This is where one of the main issues with the currently available guidelines for self-exclusion lies. Self-excluding from a single website or even multiple websites through a self-exclusion scheme like GAMSTOP comes with a few limitations that unfortunately fail the reality test of problem gambling. Allow me to note that the idea behind GAMSTOP is not completely flawed and in a theory should be the way forward. Unfortunately at the moment, a self-exclusion scheme like GAMSTOP cannot be regarded as a complete approach to self-exclusion from online gambling but rather as another piece of the self-exclusion puzzle. Self-excluding from an operator comes with the obvious limitation of being able to simply sign-up on a different online gambling website. Using a service like GAMSTOP may allow users to self-exclude from multiple websites but that will only cover the operators that have agreed to sign-up to schemes like GAMSTOP. As mentioned above, in the UK any operator that wants to operate within the UK must sign-up to the GAMSTOP self-exclusion scheme from April 2020. GAMSTOP works by using the user’s personal details to prevent them from signing up to gambling websites. An individual can sign-up to a gambling website with the help of a friend/family member that has not self-excluded allowing them to gamble again. Aside from the above, there are a few gambling websites that have not agreed to join the GAMSTOP program, allowing self-excluded users to still gamble on gambling websites licensed in Great Britain. People are taking advantage of 5 the above and have even created websites dedicated to providing users with access to non-GAMSTOP registered gambling websites.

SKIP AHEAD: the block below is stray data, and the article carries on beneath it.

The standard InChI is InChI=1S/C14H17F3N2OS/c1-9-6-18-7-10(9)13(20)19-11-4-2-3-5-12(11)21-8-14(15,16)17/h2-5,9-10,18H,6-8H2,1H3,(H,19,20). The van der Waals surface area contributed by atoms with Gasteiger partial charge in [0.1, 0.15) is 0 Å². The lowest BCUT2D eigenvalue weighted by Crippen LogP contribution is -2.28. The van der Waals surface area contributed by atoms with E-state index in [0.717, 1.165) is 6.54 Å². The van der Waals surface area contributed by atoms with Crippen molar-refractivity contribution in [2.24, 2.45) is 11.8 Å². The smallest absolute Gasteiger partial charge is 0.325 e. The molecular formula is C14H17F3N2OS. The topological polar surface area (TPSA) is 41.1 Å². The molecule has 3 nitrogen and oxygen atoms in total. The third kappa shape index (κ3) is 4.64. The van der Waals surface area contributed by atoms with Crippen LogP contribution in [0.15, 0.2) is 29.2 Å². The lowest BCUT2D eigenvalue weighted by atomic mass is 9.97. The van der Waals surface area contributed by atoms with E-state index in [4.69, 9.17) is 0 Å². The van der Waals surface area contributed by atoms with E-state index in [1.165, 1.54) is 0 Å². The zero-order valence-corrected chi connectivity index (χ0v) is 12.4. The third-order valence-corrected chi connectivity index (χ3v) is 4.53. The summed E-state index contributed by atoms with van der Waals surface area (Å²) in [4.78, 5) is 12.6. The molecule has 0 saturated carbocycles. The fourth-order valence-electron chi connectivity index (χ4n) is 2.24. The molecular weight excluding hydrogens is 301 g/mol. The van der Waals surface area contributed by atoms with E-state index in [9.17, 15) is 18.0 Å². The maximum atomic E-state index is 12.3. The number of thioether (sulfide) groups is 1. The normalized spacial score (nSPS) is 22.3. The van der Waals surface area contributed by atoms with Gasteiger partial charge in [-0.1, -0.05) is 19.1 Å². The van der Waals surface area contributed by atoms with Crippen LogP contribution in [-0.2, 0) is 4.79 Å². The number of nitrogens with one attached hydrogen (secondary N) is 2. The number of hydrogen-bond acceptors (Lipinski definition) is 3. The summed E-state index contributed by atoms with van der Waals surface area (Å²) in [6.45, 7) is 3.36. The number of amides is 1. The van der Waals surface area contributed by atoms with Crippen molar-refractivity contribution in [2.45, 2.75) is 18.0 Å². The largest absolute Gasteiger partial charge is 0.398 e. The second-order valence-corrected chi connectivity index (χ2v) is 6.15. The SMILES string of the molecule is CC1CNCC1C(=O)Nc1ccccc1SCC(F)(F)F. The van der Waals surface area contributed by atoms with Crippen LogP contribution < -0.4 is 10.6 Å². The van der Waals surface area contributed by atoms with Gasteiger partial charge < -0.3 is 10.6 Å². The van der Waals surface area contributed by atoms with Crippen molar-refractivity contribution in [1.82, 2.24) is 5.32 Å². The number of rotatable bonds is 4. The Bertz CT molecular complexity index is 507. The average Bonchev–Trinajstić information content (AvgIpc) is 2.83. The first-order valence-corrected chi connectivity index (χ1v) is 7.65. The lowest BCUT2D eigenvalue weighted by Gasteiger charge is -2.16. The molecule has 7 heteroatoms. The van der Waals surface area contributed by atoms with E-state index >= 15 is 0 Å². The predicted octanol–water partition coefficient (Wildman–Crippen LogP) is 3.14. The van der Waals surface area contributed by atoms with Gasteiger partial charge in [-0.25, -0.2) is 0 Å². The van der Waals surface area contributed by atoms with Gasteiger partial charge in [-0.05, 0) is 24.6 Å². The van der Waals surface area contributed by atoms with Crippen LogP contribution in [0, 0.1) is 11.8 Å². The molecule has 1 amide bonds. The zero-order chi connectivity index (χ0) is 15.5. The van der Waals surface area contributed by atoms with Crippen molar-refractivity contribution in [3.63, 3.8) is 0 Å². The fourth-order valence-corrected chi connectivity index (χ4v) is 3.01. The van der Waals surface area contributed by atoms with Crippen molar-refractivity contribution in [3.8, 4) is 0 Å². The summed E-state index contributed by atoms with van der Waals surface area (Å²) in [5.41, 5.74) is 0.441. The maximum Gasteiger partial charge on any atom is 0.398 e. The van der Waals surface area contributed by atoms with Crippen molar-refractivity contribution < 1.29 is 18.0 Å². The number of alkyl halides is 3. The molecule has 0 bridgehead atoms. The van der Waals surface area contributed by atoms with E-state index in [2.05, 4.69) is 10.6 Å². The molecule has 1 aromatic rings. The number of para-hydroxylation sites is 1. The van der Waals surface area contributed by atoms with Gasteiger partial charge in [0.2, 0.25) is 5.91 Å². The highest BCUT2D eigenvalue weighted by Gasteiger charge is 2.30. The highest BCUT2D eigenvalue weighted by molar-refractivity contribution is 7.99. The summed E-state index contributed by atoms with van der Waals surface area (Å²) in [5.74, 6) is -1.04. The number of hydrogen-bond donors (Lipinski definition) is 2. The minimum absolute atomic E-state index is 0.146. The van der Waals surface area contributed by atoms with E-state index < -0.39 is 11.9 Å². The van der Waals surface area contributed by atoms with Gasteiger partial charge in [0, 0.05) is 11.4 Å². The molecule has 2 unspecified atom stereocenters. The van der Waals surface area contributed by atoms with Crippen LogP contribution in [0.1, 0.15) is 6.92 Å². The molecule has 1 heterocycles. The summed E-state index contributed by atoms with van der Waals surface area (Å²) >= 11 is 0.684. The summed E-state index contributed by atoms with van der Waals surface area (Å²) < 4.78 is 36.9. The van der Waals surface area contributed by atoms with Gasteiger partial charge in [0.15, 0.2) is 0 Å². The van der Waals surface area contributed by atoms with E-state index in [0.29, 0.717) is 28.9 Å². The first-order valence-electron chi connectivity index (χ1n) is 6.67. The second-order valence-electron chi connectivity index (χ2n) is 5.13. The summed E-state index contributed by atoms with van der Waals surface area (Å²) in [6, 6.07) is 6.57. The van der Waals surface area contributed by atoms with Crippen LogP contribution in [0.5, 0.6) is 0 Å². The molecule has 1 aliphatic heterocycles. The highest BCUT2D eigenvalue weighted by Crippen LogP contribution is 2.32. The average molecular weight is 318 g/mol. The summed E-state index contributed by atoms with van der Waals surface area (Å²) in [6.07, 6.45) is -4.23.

Aside from regulated websites that have decided to not join the GAMSTOP, something that will not be an option following April 2020, program, there are thousands of unregulated gambling websites and social games that are accessible at all times regardless of self-excluding through GAMSTOP or not. Now, despite the limitations presented, a service like GAMSTOP is still a very useful and necessary piece of the self-exclusion puzzle. Ensuring that a person will not be able to use their personal information to register on some of the major licensed online gambling websites is one of the necessary protection layers to ensure the process of self-exclusion is as effective as possible.

Notice the words “pieces” and “puzzle”. Self-exclusion from online gambling is a multi-layered process that cannot be fully successful unless all the “pieces” are put together. The other two pieces are transaction blocking and blocking software. The self-exclusion puzzle aims to create a complete approach towards online gambling self-exclusion with its main aim being to provide gamblers with a multitude of protection layers making it harder to relapse after selecting to self-exclude. Figure 1 below shows what the self-exclusion puzzle should ideally look like.

Figure 1 – The Online Gambling Self-Exclusion Puzzle